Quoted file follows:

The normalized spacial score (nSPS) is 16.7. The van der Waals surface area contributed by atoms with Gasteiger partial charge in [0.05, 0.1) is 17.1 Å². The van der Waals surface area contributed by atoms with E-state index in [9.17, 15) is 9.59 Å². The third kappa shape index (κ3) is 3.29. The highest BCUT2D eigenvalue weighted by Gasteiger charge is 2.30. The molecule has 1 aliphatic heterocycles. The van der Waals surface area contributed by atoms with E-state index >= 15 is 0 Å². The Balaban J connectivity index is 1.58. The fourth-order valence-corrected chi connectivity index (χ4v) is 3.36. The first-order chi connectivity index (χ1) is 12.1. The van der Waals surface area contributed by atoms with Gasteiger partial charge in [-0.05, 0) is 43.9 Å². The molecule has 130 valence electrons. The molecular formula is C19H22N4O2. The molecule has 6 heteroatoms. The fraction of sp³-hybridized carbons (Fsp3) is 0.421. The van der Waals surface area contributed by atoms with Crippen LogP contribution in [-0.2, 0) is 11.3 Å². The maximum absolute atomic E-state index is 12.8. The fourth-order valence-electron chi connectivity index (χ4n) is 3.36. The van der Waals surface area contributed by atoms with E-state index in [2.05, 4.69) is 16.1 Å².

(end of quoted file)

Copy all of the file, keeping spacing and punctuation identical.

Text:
The normalized spacial score (nSPS) is 16.7. The van der Waals surface area contributed by atoms with Gasteiger partial charge in [0.05, 0.1) is 17.1 Å². The van der Waals surface area contributed by atoms with E-state index in [9.17, 15) is 9.59 Å². The third kappa shape index (κ3) is 3.29. The highest BCUT2D eigenvalue weighted by Gasteiger charge is 2.30. The molecule has 1 aliphatic heterocycles. The van der Waals surface area contributed by atoms with E-state index >= 15 is 0 Å². The Balaban J connectivity index is 1.58. The fourth-order valence-corrected chi connectivity index (χ4v) is 3.36. The first-order chi connectivity index (χ1) is 12.1. The van der Waals surface area contributed by atoms with Gasteiger partial charge in [-0.05, 0) is 43.9 Å². The molecule has 130 valence electrons. The molecular formula is C19H22N4O2. The molecule has 6 heteroatoms. The fraction of sp³-hybridized carbons (Fsp3) is 0.421. The van der Waals surface area contributed by atoms with Crippen LogP contribution in [-0.2, 0) is 11.3 Å². The maximum absolute atomic E-state index is 12.8. The fourth-order valence-electron chi connectivity index (χ4n) is 3.36. The van der Waals surface area contributed by atoms with E-state index in [2.05, 4.69) is 16.1 Å².